Robert Harris, VP Marketing and Product development took to the stage to talk about the success of the AVCCAM format – based on the consumer AVCHD format but with higher bitrate options for improved quality. Pitched as “for those who can’t afford P2 independent frame products” like schools, event videographers, churches, etc.

AVCCAM records to ubiquitous SD media at data rates comparable to HDV. Like HDV AVCCAM is long GOP, although AVCCAM is H.264 not MPEG-2. H.264, which is also known as the AVC coded (Advanced Video Codec for MPEG-4). AVCCAM is gaining NLE support and theoretically provides significantly higher quality at any given data rate. H.264 is generally considered to be 2-4 times higher quality than MPEG-2 (HDV and XDCAM HD/EX).

So, while both HDV and AVCCAM produce Long GOP material, all else being equal, the AVCCAM footage will be significantly higher quality than that from HDV. All else being equal!

Panasonic announced a new camera to join the existing two products in the AVCCAM line: the AG-HMC70 and HMC-150. The new camera – AG-HMC-40 is a compact handheld camcorder (prosumer form factor) that weighs in at around 2.2 lbs (1 KG) with three 1/4” 3MOS chips, 12x optical zoom, Dynamic Range Stretch and Cine-like gamma. The HMC-40 records full raster 1080 at 60I, 30P and 24P; 720p60 and SD. Well equipped with outputs the camera features HDMI; USB 2; Composite and Component out. An optional XLR input adapter has manual level control. The HMC-40 will be available in August. The HMC-40 will carry an MRSP of $3195 and records to standard SD cards.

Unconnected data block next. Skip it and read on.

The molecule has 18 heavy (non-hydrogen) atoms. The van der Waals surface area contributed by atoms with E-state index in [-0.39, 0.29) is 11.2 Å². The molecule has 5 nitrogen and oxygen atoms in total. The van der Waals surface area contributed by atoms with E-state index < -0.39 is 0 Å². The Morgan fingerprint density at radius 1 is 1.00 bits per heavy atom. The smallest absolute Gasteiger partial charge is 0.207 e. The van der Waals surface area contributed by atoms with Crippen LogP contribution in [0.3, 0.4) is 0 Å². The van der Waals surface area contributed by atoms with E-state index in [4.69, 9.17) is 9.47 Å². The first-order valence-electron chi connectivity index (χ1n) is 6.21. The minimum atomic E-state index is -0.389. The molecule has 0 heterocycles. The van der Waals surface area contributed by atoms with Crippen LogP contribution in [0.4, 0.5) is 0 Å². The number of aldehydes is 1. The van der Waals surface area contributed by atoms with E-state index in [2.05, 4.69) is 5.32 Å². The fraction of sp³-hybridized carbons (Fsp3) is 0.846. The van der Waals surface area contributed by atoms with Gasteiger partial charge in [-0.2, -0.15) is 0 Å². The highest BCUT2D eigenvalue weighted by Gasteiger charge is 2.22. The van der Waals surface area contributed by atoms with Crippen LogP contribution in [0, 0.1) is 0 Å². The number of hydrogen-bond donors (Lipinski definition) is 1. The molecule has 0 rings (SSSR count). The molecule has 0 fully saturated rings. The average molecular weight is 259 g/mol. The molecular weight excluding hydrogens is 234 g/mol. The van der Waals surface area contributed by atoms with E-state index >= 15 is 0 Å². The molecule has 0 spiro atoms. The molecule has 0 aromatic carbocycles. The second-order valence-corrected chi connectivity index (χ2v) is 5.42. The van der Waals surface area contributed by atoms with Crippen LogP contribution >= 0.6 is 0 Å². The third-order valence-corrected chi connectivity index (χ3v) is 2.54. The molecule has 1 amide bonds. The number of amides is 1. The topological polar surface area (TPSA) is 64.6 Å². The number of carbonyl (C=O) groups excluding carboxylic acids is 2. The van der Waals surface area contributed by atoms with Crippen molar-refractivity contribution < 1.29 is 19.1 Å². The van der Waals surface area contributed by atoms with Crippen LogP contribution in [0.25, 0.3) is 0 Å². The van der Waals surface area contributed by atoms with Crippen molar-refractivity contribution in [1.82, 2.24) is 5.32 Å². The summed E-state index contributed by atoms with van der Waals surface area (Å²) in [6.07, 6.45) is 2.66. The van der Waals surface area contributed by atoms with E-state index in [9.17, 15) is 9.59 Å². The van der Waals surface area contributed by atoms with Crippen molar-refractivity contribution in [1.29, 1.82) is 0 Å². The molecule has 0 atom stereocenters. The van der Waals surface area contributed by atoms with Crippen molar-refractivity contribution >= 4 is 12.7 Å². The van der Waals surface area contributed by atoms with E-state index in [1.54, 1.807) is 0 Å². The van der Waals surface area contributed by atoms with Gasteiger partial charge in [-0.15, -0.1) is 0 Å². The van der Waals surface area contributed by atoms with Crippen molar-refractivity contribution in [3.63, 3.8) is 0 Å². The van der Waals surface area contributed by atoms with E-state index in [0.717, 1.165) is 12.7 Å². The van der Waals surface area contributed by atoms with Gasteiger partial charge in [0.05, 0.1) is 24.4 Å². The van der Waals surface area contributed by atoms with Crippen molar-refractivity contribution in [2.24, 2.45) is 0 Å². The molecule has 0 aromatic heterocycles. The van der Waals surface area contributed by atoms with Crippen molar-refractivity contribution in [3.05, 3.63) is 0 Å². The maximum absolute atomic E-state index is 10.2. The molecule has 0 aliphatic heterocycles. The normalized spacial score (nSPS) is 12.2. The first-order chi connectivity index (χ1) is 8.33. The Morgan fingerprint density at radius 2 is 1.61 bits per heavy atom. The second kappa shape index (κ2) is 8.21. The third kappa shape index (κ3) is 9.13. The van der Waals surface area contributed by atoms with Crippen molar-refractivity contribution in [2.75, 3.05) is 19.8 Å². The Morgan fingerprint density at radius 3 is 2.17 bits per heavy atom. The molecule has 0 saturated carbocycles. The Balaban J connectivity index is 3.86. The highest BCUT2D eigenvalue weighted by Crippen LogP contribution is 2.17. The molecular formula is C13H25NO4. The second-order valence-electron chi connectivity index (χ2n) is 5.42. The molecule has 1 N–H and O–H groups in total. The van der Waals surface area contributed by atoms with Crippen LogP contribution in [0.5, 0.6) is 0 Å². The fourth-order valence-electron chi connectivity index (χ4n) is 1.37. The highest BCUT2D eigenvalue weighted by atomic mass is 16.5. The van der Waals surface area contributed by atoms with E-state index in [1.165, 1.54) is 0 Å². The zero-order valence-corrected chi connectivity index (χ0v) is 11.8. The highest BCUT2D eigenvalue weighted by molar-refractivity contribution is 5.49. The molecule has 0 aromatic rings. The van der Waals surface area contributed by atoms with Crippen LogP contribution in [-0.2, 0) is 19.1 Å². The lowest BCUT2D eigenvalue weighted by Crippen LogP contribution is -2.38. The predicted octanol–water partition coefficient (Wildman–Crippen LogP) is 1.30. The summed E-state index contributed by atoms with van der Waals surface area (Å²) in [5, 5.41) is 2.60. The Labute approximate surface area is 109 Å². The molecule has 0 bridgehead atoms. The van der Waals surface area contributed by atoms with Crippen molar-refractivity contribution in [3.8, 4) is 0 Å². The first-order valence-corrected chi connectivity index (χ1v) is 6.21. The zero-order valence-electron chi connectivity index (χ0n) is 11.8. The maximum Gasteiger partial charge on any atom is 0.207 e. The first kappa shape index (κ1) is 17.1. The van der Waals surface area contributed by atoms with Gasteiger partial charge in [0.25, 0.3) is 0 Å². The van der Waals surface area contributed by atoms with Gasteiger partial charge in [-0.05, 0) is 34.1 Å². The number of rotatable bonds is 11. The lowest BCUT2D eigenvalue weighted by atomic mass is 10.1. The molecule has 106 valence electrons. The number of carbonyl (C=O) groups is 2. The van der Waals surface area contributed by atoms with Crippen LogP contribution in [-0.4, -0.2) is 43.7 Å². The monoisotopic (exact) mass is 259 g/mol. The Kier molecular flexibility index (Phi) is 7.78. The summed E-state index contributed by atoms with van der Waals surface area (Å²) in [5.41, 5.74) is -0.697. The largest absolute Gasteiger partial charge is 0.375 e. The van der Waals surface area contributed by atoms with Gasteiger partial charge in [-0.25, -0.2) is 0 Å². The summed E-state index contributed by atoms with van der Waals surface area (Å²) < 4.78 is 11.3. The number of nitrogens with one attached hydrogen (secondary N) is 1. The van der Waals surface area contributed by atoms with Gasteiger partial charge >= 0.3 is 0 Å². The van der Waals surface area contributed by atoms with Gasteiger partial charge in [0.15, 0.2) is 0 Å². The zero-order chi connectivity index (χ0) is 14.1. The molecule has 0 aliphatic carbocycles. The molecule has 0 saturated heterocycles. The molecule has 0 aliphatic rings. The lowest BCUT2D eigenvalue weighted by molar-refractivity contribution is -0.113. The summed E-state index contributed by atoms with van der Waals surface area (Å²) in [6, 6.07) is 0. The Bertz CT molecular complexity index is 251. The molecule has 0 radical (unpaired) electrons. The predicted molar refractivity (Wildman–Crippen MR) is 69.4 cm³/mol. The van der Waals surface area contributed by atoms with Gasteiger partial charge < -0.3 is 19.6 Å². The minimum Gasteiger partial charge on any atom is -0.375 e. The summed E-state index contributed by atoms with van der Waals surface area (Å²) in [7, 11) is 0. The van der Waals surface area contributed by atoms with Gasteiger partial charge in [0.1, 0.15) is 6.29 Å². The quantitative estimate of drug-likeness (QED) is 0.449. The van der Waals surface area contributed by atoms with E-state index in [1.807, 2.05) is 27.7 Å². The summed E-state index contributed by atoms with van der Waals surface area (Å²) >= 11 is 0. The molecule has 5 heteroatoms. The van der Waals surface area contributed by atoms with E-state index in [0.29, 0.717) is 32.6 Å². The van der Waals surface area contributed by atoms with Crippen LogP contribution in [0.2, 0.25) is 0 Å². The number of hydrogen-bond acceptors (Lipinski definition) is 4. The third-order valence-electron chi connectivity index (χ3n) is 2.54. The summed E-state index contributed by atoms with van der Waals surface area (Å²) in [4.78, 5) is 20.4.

Also in the announcements from Robert:

HMR-10 – a compact, portable, battery powered recorder/player with  3.5” screen, HDMI and HD-SDI output, HD0SDI Input, USB port, audio input, remote start stop. At the highest bitrate it offers 3 hrs full raster recording or 12 hrs at 1440 x 1080 and a lower bitrate. (1440 x 1080 matches HDV and XDCAM HD/EX at below 50 Mbits/sec).

Billed as “HD Quality” the AG-HCK10 is a compact camera head with 3MOS 1/4” images. It teams with the HMR-10 where iris, focus, zoom and remote control come from the deck over HMR cables up to 10 meters each.

Both deck and compact camera head will be available in August with the HMR-10 coming in at $2650 and camera head similarly priced.

That completed the new product announcements but Robert Harris returned to the stage to commit Panasonic to supporting 3D throughout the entire camera-to-home workflow. He noted that the recent Monsters vs Aliens release had 28% of the screens showing a 3D version but those screens took in 56% of the total revenue! No wonder the industry is heading for 3D. The slide showed a single camera that had two lenses on the body – most unusual looking as the appeared to merge into the body.

No timescale was revealed for the Panasonic push to 3D but they are previewing technologies, particularly display technologies, on the NAB 2009 booth in the Central Hall.